McGriff did a fantastic job from 1991-1993 with the Padres. Mandatory Credit: Daniel Shirey-USA TODAY Sports

McGriff to Braves Trade Remains a Lopsided Blunder

When people ask me what it was like growing up as a Padres fan, I am always willing to discuss the positives.  But you know what readers?  I can never paint a rosy picture of my younger days as a Friars supporter, because the late 1980’s and early 1990’s were the hey-days of when the Padres shipped their best talent not named Tony Gwynn out of town.  Why am I bringing all of this up right now?  Well, just recently the 2013 MLB Hall of Fame ballot came out, and on it was one of those terrific players who the Padres traded away during that time period: First Baseman Fred McGriff. Although it might bring back some bad memories, I thought that I would discuss McGriff’s career with the Friars and the ridiculous trade which sent him to Atlanta back in 1993.

To understand how and why McGriff was traded, one has to look at the 1993 season in general.  Overall, the 1993 campaign was an ultimate disaster for the Padres (they would finish with a 61-101 record). By the middle of July they were all but eliminated from contention in the National League West.  But worst of all for Friars fans though, the Front Office decided to dump some of their highest-paid, but most effective players that year.  San Diego’s brass first traded their All-Star Third Baseman and the 1992 National League leader in Batting Average, Gary Sheffield, to the Florida Marlins for only a few Minor League prospects.  Luckily for San Diego, the trade netted them future All-Star and future Hall of Fame Closer Trevor Hoffman.  Sadly for us fans, the Front Office was not done with their “’93 Fire Sale” and the worst was yet to come as McGriff and his $4 million dollar salary were deemed expendable.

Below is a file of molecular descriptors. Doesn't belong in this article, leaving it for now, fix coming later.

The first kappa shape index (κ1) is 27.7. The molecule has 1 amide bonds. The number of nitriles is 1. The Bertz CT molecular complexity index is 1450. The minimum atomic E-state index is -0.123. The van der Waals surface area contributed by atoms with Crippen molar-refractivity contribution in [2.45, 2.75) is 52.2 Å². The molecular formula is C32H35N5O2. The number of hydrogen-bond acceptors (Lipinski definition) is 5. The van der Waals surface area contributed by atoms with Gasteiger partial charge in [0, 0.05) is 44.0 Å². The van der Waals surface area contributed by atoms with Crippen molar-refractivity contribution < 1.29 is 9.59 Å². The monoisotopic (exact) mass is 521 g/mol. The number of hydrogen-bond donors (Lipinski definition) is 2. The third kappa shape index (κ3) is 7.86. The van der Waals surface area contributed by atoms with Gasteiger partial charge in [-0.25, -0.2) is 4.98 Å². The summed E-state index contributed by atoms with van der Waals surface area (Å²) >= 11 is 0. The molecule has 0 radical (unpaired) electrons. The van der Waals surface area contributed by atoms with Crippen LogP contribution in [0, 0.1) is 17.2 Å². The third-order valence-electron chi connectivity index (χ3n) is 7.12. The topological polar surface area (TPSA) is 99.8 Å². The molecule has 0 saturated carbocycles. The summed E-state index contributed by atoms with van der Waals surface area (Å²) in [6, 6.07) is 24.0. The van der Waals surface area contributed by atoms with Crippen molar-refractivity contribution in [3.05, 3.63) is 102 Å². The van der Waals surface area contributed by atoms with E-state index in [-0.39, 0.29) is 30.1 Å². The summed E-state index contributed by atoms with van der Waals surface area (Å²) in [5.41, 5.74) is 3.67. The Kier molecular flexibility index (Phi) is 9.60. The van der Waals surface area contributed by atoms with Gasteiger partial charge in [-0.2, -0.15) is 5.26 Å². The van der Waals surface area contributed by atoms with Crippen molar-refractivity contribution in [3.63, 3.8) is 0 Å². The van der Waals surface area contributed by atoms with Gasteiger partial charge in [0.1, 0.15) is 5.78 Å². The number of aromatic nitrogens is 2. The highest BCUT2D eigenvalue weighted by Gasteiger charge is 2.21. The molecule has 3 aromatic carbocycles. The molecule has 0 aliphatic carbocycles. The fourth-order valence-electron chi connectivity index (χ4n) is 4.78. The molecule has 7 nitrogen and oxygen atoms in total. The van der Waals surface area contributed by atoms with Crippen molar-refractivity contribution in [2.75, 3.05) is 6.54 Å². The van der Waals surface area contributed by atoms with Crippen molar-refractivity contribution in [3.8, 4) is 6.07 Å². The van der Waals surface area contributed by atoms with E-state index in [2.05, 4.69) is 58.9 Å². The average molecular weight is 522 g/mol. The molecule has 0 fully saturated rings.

With McGriff on the trading block, and in need of some Offensive fire-power at the time, the defending National League Champions, and then-N.L. West member Atlanta Braves were an interested party.  Unfortunately for those of us in San Diego, it was a “fire-sale” deal, except for the fact that a Hoffman “diamond in the rough” prospect was not received by the Padres in exchange for McGriff on July 19, 1993.

In all, the trade for the National League’s 1992 Home Run Champion netted San Diego only three Minor League players: Outfielders Vince Moore and Melvin Nieves, and Pitcher Donnie Elliott.  I must add that Moore never played at the big league level during his career, Nieves played less than three seasons with the Padres before he was traded, and Elliott pitched only 35.0 Innings for San Diego during the 1994 and 1995 seasons.  McGriff of course would help lead Atlanta to two National League pennants, one World Series title in 1995, and helped the 1993 Braves overcome the Giants to win the National League West on the regular season’s final day after he registered a  .310 Batting Average, 19 Home Runs, and 55 RBI’s in the 68 Games after the trade.

 

Final Thoughts

I really hope that “The Crime Dog” will eventually get inducted into the Hall of Fame.  During an era so tainted by performance-enhancing drugs, McGriff put up some awesomely consistent numbers, especially for a guy not thought to be linked to any sort of P.E.D. use.  It is a shame that he lasted only two and a half seasons with the Padres, but McGriff’s 84 Home Runs, 60 Doubles, 256 RBI’s, .281 Batting Average, .519 Slugging Percentage, and 53 Intentional Walks speak for themselves as to they type of player he was during that period.

As much as it does hurt sometimes to think about the losses of so many great players during the 1990’s, I will still tip my hat to their accomplishments and hope they eventually get the credit they deserve.  It just hurts to think about the type of players we got to watch during that time period who were sent packing due for financial reasons.

 

Stats Courtesy of: Baseball Reference

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Tags: Firesale Fred McGriff Gary Sheffield San Diego Padres

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